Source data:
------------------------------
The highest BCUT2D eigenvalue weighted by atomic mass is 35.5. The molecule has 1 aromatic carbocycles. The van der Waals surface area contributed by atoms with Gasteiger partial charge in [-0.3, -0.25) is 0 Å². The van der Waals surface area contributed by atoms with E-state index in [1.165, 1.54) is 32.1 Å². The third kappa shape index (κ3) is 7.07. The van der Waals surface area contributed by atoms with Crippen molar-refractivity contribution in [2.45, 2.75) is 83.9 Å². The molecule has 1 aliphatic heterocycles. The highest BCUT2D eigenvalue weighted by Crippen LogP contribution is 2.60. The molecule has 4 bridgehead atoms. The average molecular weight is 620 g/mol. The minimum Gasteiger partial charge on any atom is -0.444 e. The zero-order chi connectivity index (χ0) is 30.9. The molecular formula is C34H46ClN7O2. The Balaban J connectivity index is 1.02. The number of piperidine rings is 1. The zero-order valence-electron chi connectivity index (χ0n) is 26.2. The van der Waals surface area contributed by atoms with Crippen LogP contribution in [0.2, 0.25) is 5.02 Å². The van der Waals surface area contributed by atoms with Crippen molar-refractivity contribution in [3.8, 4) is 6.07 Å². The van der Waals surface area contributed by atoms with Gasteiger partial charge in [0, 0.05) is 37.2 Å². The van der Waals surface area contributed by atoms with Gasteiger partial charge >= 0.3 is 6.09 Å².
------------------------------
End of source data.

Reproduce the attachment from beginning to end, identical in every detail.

The highest BCUT2D eigenvalue weighted by atomic mass is 35.5. The molecule has 1 aromatic carbocycles. The van der Waals surface area contributed by atoms with Gasteiger partial charge in [-0.3, -0.25) is 0 Å². The van der Waals surface area contributed by atoms with E-state index in [1.165, 1.54) is 32.1 Å². The third kappa shape index (κ3) is 7.07. The van der Waals surface area contributed by atoms with Crippen molar-refractivity contribution in [2.45, 2.75) is 83.9 Å². The molecule has 1 aliphatic heterocycles. The highest BCUT2D eigenvalue weighted by Crippen LogP contribution is 2.60. The molecule has 4 bridgehead atoms. The average molecular weight is 620 g/mol. The minimum Gasteiger partial charge on any atom is -0.444 e. The zero-order chi connectivity index (χ0) is 30.9. The molecular formula is C34H46ClN7O2. The Balaban J connectivity index is 1.02. The number of piperidine rings is 1. The zero-order valence-electron chi connectivity index (χ0n) is 26.2. The van der Waals surface area contributed by atoms with Crippen LogP contribution in [0.2, 0.25) is 5.02 Å². The van der Waals surface area contributed by atoms with Crippen molar-refractivity contribution in [3.8, 4) is 6.07 Å². The van der Waals surface area contributed by atoms with Gasteiger partial charge in [0, 0.05) is 37.2 Å². The van der Waals surface area contributed by atoms with Gasteiger partial charge >= 0.3 is 6.09 Å².